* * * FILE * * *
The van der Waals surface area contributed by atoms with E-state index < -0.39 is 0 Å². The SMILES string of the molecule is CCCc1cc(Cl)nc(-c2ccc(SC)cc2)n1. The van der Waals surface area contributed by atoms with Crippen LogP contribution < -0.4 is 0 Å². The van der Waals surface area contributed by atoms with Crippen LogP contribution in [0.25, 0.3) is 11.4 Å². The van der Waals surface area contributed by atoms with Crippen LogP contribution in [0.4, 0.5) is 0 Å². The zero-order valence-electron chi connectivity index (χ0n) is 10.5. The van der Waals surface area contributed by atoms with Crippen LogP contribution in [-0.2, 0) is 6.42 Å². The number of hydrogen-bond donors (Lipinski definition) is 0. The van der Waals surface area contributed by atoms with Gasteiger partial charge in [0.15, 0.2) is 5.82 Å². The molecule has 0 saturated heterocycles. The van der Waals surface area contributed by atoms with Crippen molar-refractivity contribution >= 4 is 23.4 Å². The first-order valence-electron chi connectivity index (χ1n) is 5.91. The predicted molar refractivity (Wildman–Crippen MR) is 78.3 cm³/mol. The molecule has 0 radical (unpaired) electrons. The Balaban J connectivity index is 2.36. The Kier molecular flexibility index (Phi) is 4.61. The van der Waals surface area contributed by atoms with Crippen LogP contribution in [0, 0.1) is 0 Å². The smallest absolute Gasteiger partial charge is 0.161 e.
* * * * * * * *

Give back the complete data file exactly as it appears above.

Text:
The van der Waals surface area contributed by atoms with E-state index < -0.39 is 0 Å². The SMILES string of the molecule is CCCc1cc(Cl)nc(-c2ccc(SC)cc2)n1. The van der Waals surface area contributed by atoms with Crippen LogP contribution < -0.4 is 0 Å². The van der Waals surface area contributed by atoms with Crippen LogP contribution in [0.25, 0.3) is 11.4 Å². The van der Waals surface area contributed by atoms with Crippen LogP contribution in [0.4, 0.5) is 0 Å². The zero-order valence-electron chi connectivity index (χ0n) is 10.5. The van der Waals surface area contributed by atoms with Crippen LogP contribution in [-0.2, 0) is 6.42 Å². The number of hydrogen-bond donors (Lipinski definition) is 0. The van der Waals surface area contributed by atoms with Gasteiger partial charge in [0.15, 0.2) is 5.82 Å². The molecule has 0 saturated heterocycles. The van der Waals surface area contributed by atoms with Crippen molar-refractivity contribution >= 4 is 23.4 Å². The first-order valence-electron chi connectivity index (χ1n) is 5.91. The predicted molar refractivity (Wildman–Crippen MR) is 78.3 cm³/mol. The molecule has 0 radical (unpaired) electrons. The Balaban J connectivity index is 2.36. The Kier molecular flexibility index (Phi) is 4.61. The van der Waals surface area contributed by atoms with Crippen LogP contribution in [0, 0.1) is 0 Å². The smallest absolute Gasteiger partial charge is 0.161 e.